CBSN

Michael Cavallari's final hours in cold, barren terrain

NEW YORK -- In the early morning hours of Nov. 27, Michael Cavallari stopped for gas in Monticello, Utah, went inside the station's convenience store, and then proceeded north on Interstate-70 toward Salt Lake City.

But about 90 miles away, the brother of television personality Kristin Cavallari left the highway at barren Exit 175, driving along a dirt track called Floy Wash Road for about five miles. He veered off the road and his car soon plunged into an embankment.

Cavallari got out of the car and likely wandered into the rocky, frigid desert. Daylight would reveal tire marks leading back from his Honda Civic to the road. It's not clear when he left the car, but he didn't follow the car's path back.

Temperatures in the Salt Wash, the steep, boulder-specked area where Cavallari was found, rarely rose above the 30-degree range in the week he went missing, said Grand County Sheriff Steven White, in an interview Friday with 48 Hours' Crimesider.

"In the area he was in it was very rough," White said, noting that as many as 30 deputies combed the area, along with dogs and drones. "It made the search very challenging."

Cavallari was found wearing the same clothes he had on when he stopped at the gas station in Monticello. A thin, long sleeve green shirt, jeans and sneakers. The terrain is difficult to navigate, even for experienced locals, according to White.

Grand County, Utah, Sheriff's Office video of the area in Utah where authorities searched for Michael Cavallari

"I actually have the busiest search and rescue team in the state," White said. "A lot of the rock formations look the same, so it's easy to get lost out there."

If Cavallari left his car hoping to find the highway, five miles north, he went in the wrong direction, according to police. It would have been a trying hike even for those well prepared for the elements, White said.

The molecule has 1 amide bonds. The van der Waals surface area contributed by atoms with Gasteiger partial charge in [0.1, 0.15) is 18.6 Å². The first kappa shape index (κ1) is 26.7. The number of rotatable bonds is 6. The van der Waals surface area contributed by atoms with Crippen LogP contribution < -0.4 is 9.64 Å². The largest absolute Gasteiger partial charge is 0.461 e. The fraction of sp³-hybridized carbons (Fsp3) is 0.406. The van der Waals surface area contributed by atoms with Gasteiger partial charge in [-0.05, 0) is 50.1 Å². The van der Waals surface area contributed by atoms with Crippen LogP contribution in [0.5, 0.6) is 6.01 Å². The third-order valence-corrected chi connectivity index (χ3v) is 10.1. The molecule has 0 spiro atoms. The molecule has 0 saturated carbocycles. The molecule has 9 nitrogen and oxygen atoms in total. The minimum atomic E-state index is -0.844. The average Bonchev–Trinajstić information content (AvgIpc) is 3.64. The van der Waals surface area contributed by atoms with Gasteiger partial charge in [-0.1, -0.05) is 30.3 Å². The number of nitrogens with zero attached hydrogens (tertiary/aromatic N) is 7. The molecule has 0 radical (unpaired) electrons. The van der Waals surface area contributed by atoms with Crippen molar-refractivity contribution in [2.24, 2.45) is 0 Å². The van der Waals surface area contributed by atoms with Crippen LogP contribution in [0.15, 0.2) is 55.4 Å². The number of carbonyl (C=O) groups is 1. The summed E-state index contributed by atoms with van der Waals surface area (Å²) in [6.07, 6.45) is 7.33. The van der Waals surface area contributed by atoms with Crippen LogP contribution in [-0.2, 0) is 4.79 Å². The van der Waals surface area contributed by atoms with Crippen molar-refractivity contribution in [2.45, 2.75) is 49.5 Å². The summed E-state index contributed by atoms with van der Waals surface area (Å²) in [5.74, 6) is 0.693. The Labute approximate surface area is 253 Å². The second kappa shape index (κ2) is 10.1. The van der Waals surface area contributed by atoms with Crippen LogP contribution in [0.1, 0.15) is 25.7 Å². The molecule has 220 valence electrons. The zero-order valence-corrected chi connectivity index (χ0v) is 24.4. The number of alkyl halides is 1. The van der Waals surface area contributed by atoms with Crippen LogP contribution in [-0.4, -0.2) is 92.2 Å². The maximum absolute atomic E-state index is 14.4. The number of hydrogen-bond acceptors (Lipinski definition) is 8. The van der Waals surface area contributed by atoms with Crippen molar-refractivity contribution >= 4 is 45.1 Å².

His body was found between two and three miles southwest of where he crashed, police said. His family was notified of his death Thursday.

"This is a very painful time and we are still processing it all," Kristin Cavallari told CBS News. "We kindly ask everyone please respect our privacy during our time of grieving."

Michael Cavallari's disappearance and death marked the end of a month-long series of strange incidents, according to police in Dana Point, Calif., about 750 miles west of where Cavallari died.

On Wednesday, Nov. 11, a woman and Cavallari had a verbal dispute, she later told police.

"For several weeks after the incident, Michael kept knocking on her door, but she refused to answer," she said, according to police records.

Then, on Nov. 23, four days before Cavallari disappeared, the woman said she heard tapping on her apartment door from something that "sounded like a piece of metal." She opened the door slightly, saw no one and shut it.

But when she looked out a nearby window, she allegedly "saw Michael with a shotgun pressed to his shoulder and the barrel raised parallel to the ground, aiming down the path" toward her apartment. Cavallari was arrested for criminal threats and spent two days in jail before he was bailed out.

White said Cavallari was in contact with either family or friends during the two days before he disappeared, but it's not clear why he was driving through the night toward Salt Lake City, or why he left the highway and veered into the cold Utah night.

The cause of Cavallari's death has not yet been determined, but White said Cavallari had no visible injuries beyond a few scrapes and scratches.